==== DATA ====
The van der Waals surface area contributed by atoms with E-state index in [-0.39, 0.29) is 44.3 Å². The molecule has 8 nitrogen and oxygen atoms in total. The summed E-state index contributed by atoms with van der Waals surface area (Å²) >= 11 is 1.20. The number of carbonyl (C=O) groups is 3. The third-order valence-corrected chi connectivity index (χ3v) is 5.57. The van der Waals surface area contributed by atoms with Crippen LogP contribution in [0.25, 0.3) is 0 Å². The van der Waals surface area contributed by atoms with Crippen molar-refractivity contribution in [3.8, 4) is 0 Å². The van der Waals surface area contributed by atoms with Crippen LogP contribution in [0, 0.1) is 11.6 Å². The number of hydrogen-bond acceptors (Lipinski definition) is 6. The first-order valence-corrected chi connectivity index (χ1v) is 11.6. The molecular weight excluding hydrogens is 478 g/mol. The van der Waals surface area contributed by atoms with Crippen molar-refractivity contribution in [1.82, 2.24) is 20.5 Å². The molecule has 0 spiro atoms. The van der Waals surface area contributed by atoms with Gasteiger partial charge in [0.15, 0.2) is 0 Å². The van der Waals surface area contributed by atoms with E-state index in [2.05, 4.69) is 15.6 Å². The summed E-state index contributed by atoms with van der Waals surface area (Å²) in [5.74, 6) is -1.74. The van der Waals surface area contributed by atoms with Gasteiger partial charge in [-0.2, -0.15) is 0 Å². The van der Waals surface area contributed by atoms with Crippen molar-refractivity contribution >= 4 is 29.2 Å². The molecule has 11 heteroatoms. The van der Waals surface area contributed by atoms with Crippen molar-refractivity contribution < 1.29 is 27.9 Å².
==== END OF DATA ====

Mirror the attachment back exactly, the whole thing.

The van der Waals surface area contributed by atoms with E-state index in [-0.39, 0.29) is 44.3 Å². The molecule has 8 nitrogen and oxygen atoms in total. The summed E-state index contributed by atoms with van der Waals surface area (Å²) >= 11 is 1.20. The number of carbonyl (C=O) groups is 3. The third-order valence-corrected chi connectivity index (χ3v) is 5.57. The van der Waals surface area contributed by atoms with Crippen LogP contribution in [0.25, 0.3) is 0 Å². The van der Waals surface area contributed by atoms with Crippen molar-refractivity contribution in [3.8, 4) is 0 Å². The van der Waals surface area contributed by atoms with Crippen LogP contribution in [0, 0.1) is 11.6 Å². The number of hydrogen-bond acceptors (Lipinski definition) is 6. The first-order valence-corrected chi connectivity index (χ1v) is 11.6. The molecular weight excluding hydrogens is 478 g/mol. The van der Waals surface area contributed by atoms with Crippen molar-refractivity contribution in [1.82, 2.24) is 20.5 Å². The molecule has 0 spiro atoms. The van der Waals surface area contributed by atoms with Gasteiger partial charge in [0.15, 0.2) is 0 Å². The van der Waals surface area contributed by atoms with E-state index in [2.05, 4.69) is 15.6 Å². The summed E-state index contributed by atoms with van der Waals surface area (Å²) in [5.74, 6) is -1.74. The van der Waals surface area contributed by atoms with Gasteiger partial charge in [-0.2, -0.15) is 0 Å². The van der Waals surface area contributed by atoms with Crippen molar-refractivity contribution >= 4 is 29.2 Å². The molecule has 11 heteroatoms. The van der Waals surface area contributed by atoms with Crippen molar-refractivity contribution < 1.29 is 27.9 Å².